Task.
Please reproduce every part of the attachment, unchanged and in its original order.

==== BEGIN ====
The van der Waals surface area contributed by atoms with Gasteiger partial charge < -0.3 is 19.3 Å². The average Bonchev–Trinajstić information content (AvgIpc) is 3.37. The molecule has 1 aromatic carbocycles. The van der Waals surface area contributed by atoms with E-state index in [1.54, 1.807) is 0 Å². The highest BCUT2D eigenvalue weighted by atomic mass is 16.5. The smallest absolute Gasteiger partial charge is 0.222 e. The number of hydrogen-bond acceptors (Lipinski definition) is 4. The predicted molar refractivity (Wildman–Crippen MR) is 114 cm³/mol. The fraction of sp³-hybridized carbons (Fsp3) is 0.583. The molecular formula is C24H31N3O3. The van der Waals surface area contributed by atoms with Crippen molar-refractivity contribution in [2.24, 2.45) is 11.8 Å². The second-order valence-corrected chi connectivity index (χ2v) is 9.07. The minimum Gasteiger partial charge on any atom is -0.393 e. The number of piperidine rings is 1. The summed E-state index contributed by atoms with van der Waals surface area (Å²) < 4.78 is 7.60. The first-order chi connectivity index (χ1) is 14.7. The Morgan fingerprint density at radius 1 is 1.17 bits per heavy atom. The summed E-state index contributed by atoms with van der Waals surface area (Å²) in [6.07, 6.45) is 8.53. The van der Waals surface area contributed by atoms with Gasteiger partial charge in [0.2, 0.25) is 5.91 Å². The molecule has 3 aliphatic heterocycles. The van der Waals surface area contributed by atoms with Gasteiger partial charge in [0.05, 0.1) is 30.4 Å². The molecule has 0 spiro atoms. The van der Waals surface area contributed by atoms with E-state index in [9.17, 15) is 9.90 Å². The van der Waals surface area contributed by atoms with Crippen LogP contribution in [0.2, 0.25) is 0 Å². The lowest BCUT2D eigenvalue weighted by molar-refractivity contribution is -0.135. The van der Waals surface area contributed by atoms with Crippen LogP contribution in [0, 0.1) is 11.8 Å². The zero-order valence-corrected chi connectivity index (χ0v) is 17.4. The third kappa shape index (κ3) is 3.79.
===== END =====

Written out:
The van der Waals surface area contributed by atoms with Gasteiger partial charge < -0.3 is 19.3 Å². The average Bonchev–Trinajstić information content (AvgIpc) is 3.37. The molecule has 1 aromatic carbocycles. The van der Waals surface area contributed by atoms with E-state index in [1.54, 1.807) is 0 Å². The highest BCUT2D eigenvalue weighted by atomic mass is 16.5. The smallest absolute Gasteiger partial charge is 0.222 e. The number of hydrogen-bond acceptors (Lipinski definition) is 4. The predicted molar refractivity (Wildman–Crippen MR) is 114 cm³/mol. The fraction of sp³-hybridized carbons (Fsp3) is 0.583. The molecular formula is C24H31N3O3. The van der Waals surface area contributed by atoms with Crippen molar-refractivity contribution in [2.24, 2.45) is 11.8 Å². The second-order valence-corrected chi connectivity index (χ2v) is 9.07. The minimum Gasteiger partial charge on any atom is -0.393 e. The number of piperidine rings is 1. The summed E-state index contributed by atoms with van der Waals surface area (Å²) < 4.78 is 7.60. The first-order chi connectivity index (χ1) is 14.7. The Morgan fingerprint density at radius 1 is 1.17 bits per heavy atom. The summed E-state index contributed by atoms with van der Waals surface area (Å²) in [6.07, 6.45) is 8.53. The van der Waals surface area contributed by atoms with Gasteiger partial charge in [0.2, 0.25) is 5.91 Å². The molecule has 3 aliphatic heterocycles. The van der Waals surface area contributed by atoms with Gasteiger partial charge in [0.05, 0.1) is 30.4 Å². The molecule has 0 spiro atoms. The van der Waals surface area contributed by atoms with E-state index in [9.17, 15) is 9.90 Å². The van der Waals surface area contributed by atoms with Crippen LogP contribution in [0.2, 0.25) is 0 Å². The lowest BCUT2D eigenvalue weighted by molar-refractivity contribution is -0.135. The van der Waals surface area contributed by atoms with Crippen LogP contribution in [0, 0.1) is 11.8 Å². The zero-order valence-corrected chi connectivity index (χ0v) is 17.4. The third kappa shape index (κ3) is 3.79.